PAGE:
In an interview with Croatian newspaper Vecernji List on April 3 that was released on Thursday, Assad stressed that if there had been cooperation between Syria and Europe, some of the attacks that rocked Europe might have been prevented. However, such cooperation won’t be effective until Europe withdraws its support for the jihadists, he argued.
“If Europe wants to protect itself at this stage, it should first stop supporting terrorists in Syria. Assuming that we wanted to cooperate with them, no results can be achieved in these circumstances,” Assad said, adding that “in normal circumstance” terrorist attacks could be prevented via security cooperation.
The Syrian leader noted that “a number of European countries” have put obstacles in the way of peace by funneling support to militants in Syria, “directly or indirectly,” in the form of “arms, money, political cover, and everything.”
Weighing in on the persistent calls coming from some Western countries, most notably the UK and France, for him to step down, Assad said that these demands are driven by an unwillingness of Western countries to “accept independent states,” as they “do not accept peer relations.”
“They want satellite states which implement their policies,” Assad said, adding that the US and some European countries are working to bring about Syria’s “submission instead of peace.”
“They want us to give up our sovereignty, to abandon our rights, which are acknowledged by international law,” Assad said.
While media reports may make it look like Syria has few allies, in reality, many countries, among them some Gulf States, have offered to help the Syrian government fight terrorism, without making their assistance public, Syria’s president revealed.
“Most countries of the world are against terrorism. They do not declare that, but they have been practically cooperating with us in one way or another during the war, and before the war, because terrorism did not start only with the war on Syria,” Assad claimed.
In contrast, he said that the Western countries that paint themselves as paragons of virtue by declaring “a war on terror” continue to support jihadist entities, using them as “a card to achieve different political agendas, even when this terrorism backfires.”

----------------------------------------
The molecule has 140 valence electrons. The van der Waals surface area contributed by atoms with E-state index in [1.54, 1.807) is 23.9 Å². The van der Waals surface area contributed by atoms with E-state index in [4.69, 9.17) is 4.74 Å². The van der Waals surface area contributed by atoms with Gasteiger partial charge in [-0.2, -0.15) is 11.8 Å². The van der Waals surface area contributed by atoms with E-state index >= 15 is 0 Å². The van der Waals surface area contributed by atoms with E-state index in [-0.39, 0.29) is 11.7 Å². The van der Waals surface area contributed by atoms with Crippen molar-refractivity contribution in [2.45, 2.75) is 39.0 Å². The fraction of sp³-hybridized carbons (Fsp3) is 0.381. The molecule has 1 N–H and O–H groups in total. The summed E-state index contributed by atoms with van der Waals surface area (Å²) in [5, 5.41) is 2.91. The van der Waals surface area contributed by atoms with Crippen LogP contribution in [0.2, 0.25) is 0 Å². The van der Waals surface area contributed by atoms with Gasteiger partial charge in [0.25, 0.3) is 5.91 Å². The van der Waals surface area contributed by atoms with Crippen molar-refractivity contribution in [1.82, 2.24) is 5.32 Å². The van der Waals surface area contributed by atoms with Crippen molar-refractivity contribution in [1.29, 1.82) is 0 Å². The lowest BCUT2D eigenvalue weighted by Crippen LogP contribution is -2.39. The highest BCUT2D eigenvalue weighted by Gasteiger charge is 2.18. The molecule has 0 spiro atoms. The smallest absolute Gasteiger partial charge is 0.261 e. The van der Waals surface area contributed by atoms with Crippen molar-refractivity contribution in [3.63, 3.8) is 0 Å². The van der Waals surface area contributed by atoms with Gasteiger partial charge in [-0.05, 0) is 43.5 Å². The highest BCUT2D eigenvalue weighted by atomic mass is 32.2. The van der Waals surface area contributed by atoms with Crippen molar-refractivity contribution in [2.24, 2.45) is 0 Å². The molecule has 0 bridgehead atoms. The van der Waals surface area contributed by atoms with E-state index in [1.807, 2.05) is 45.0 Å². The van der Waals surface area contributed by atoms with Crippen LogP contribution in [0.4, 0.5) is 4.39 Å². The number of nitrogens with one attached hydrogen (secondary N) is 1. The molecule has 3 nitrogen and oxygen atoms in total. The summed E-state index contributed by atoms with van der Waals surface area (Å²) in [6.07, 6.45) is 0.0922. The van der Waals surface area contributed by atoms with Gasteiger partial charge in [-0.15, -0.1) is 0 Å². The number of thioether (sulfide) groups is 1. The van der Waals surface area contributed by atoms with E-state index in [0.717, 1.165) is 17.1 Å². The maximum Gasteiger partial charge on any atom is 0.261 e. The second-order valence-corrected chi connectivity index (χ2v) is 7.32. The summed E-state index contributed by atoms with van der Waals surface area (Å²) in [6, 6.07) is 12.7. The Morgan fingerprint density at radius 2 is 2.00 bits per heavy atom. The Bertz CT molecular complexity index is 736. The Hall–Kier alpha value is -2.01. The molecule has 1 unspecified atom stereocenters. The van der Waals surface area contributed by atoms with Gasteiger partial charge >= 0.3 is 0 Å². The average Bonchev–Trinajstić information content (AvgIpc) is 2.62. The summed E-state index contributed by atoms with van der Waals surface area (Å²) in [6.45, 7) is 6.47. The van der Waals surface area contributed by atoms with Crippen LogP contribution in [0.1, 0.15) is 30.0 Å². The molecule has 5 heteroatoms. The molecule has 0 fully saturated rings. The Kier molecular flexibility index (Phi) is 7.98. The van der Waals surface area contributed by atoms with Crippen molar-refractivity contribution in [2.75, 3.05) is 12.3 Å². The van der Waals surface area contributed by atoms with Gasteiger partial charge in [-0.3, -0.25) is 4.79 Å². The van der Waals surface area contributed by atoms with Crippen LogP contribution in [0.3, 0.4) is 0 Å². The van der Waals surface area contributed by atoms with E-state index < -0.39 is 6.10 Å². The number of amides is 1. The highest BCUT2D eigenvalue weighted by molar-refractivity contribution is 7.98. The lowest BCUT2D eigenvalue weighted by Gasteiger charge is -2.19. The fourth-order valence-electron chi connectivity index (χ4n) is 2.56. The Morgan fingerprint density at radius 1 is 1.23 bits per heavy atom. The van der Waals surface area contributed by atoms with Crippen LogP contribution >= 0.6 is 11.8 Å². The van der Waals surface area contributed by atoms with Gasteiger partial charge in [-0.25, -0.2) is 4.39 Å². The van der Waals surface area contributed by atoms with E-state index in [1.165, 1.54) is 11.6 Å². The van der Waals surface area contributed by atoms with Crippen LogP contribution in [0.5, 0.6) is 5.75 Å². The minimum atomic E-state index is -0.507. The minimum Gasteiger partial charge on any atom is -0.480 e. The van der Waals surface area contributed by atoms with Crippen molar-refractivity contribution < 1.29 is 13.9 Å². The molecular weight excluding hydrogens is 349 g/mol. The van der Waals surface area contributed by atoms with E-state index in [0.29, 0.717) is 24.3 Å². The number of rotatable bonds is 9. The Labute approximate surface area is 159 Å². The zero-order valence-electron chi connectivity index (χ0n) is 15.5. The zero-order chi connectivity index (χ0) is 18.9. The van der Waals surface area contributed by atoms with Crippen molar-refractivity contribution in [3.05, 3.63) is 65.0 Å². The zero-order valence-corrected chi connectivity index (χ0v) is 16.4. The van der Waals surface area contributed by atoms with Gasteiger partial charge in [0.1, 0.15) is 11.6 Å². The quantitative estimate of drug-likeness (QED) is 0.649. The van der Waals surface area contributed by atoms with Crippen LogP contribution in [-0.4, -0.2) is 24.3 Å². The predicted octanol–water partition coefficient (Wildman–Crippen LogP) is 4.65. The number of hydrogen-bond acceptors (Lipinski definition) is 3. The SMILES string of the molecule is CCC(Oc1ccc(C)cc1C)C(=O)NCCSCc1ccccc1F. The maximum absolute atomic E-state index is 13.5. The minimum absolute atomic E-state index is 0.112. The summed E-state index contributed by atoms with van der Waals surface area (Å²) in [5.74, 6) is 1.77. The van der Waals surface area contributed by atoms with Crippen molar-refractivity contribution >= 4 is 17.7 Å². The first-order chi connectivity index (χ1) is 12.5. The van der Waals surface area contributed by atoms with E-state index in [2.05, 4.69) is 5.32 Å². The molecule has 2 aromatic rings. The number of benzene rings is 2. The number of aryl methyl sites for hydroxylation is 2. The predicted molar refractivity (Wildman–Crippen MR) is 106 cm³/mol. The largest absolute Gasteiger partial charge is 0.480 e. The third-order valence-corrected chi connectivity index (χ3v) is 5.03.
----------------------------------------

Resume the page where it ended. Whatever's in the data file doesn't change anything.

Meanwhile, Assad said he believes the view of ordinary people on what is going on in Syria is gradually changing despite all the efforts of the mainstream media to alter the truth.
“What has changed in Europe today is that the public knows very well that the corporate media and the politicians are lying,” he said.
US statements on Assad’s future ‘thrown in the rubbish bin’
The interview was apparently given before a suspected chemical attack took place on Tuesday in Syria’s Idlib province, where dozens of civilians lost their lives. In the aftermath, the US signaled another U-turn in its Syria policy, threatening military action and insisting that Assad must go, in line with the rhetoric of the last US administration.
Those threats were followed by a cruise missile strike early on Friday, in which 59 Tomahawk missiles were launched at a Syrian military airbase near Homs, killing and injuring several people, according to the Homs governor.
However, even before Washington ramped up its rhetoric against Assad, the Syrian president said it makes no difference to him whether the US wants him to stay or go.
“We have never paid any attention to it [statements coming from Washington] and never commented on it because it does not concern us. This is a Syrian issue related to the Syrian people,” he stressed, explaining “that’s why all that has been said on the subject is simply thrown in the rubbish bin.”
Assad said he sees no difference between the approaches of the Obama and Trump administrations, as both sent US troops to Syria, in what amounts to an illegal invasion.
“It means that this administration, like other administrations, does not want stability to be restored in Syria,” he said.
Speaking on the prospects for the Syrian government to emerge from the conflict that has been ravaging the country for the last six and a half years, Assad said, while the hope for a final victory “is becoming greater,” he only sees one outcome that will allow Syria to continue to exist as an independent state.
“In any case, we do not have any other option except victory. If we do not win this war, it means that Syria will be deleted from the map,” he said.